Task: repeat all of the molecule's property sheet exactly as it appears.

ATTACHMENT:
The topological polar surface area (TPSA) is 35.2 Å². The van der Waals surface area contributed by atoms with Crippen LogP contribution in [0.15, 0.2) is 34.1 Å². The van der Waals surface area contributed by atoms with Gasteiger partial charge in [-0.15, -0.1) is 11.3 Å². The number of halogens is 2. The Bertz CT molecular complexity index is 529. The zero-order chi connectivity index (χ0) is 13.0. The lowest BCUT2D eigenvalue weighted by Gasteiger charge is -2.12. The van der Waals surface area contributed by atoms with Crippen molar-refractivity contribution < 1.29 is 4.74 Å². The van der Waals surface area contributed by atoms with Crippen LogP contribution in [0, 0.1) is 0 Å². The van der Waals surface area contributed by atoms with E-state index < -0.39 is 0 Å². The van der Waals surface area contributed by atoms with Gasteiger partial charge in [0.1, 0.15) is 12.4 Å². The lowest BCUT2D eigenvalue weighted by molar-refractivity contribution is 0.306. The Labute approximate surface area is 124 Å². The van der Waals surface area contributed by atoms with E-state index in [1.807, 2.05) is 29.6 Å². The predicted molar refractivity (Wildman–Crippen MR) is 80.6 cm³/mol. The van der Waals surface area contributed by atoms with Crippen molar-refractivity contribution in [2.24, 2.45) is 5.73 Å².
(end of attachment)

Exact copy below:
The topological polar surface area (TPSA) is 35.2 Å². The van der Waals surface area contributed by atoms with Crippen LogP contribution in [0.15, 0.2) is 34.1 Å². The van der Waals surface area contributed by atoms with Gasteiger partial charge in [-0.15, -0.1) is 11.3 Å². The number of halogens is 2. The Bertz CT molecular complexity index is 529. The zero-order chi connectivity index (χ0) is 13.0. The lowest BCUT2D eigenvalue weighted by Gasteiger charge is -2.12. The van der Waals surface area contributed by atoms with Crippen molar-refractivity contribution < 1.29 is 4.74 Å². The van der Waals surface area contributed by atoms with Crippen LogP contribution in [0, 0.1) is 0 Å². The van der Waals surface area contributed by atoms with E-state index < -0.39 is 0 Å². The van der Waals surface area contributed by atoms with Gasteiger partial charge in [0.1, 0.15) is 12.4 Å². The lowest BCUT2D eigenvalue weighted by molar-refractivity contribution is 0.306. The Labute approximate surface area is 124 Å². The van der Waals surface area contributed by atoms with E-state index in [1.807, 2.05) is 29.6 Å². The predicted molar refractivity (Wildman–Crippen MR) is 80.6 cm³/mol. The van der Waals surface area contributed by atoms with Crippen molar-refractivity contribution in [2.24, 2.45) is 5.73 Å².